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When writing political histories of the modern world, historians are increasingly turning to the concept of sovereignty to inject our writing with new creativity. On face value, sovereignty is a simple legal concept. But if we dig deeper, it becomes slippery. All sorts of people and institutions have made claims to sovereignty, with different justifications. They have claimed control over the same territory at the same time, or to some of the people and practices taking place there but not others. Throughout the modern period we have seen people move between sovereign states, exploiting the legal pluralities that exist in these in-between spaces or, finding themselves exploited. Moreover, with the growing international and global visions of the modern era, state sovereignty has been weakened or divided with the creation of supranational institutions like the League of Nations, UN, EU, and so on.

In this seminar, we will look at unusual claims to sovereignty in the 'Scramble for Africa'. We will think about how Europeans sought to take ownership of territory in Africa in the years leading up to the Berlin Conference, the power inequalities behind these contracts, and the lasting effects they had. From this focused discussion, we will then try to branch out and think about how historians might engage with claims to sovereignty in a range of other periods and places, and the importance of thinking about the relationship between sovereign states, globalisation, and supranational institutions today.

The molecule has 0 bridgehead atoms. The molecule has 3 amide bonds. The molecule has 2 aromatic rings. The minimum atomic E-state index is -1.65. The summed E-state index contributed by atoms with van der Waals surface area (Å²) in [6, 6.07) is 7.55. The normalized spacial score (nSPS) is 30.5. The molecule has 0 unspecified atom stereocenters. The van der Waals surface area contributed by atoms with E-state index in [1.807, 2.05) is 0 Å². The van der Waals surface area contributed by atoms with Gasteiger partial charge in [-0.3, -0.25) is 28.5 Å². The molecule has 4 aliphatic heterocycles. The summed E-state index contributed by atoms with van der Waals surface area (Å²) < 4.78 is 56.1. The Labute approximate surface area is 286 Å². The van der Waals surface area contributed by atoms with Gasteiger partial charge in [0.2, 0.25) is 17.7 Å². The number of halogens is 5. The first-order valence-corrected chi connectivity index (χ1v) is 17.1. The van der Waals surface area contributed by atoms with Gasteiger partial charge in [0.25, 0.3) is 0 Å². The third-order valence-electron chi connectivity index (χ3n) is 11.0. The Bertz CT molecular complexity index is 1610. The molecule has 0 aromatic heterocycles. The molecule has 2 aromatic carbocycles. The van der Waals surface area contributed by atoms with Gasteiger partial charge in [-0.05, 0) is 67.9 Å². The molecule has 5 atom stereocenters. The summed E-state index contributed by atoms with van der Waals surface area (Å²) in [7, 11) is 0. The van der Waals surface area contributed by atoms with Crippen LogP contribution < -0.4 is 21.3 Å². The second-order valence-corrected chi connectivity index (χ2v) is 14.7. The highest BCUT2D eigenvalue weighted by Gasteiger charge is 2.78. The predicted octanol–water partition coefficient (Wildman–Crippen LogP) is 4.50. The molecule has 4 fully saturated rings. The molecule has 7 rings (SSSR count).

Core Reading:

  • J. Sheehan, 'The Problem of Sovereignty in European History', The American Historical Review 111(2006), 1-15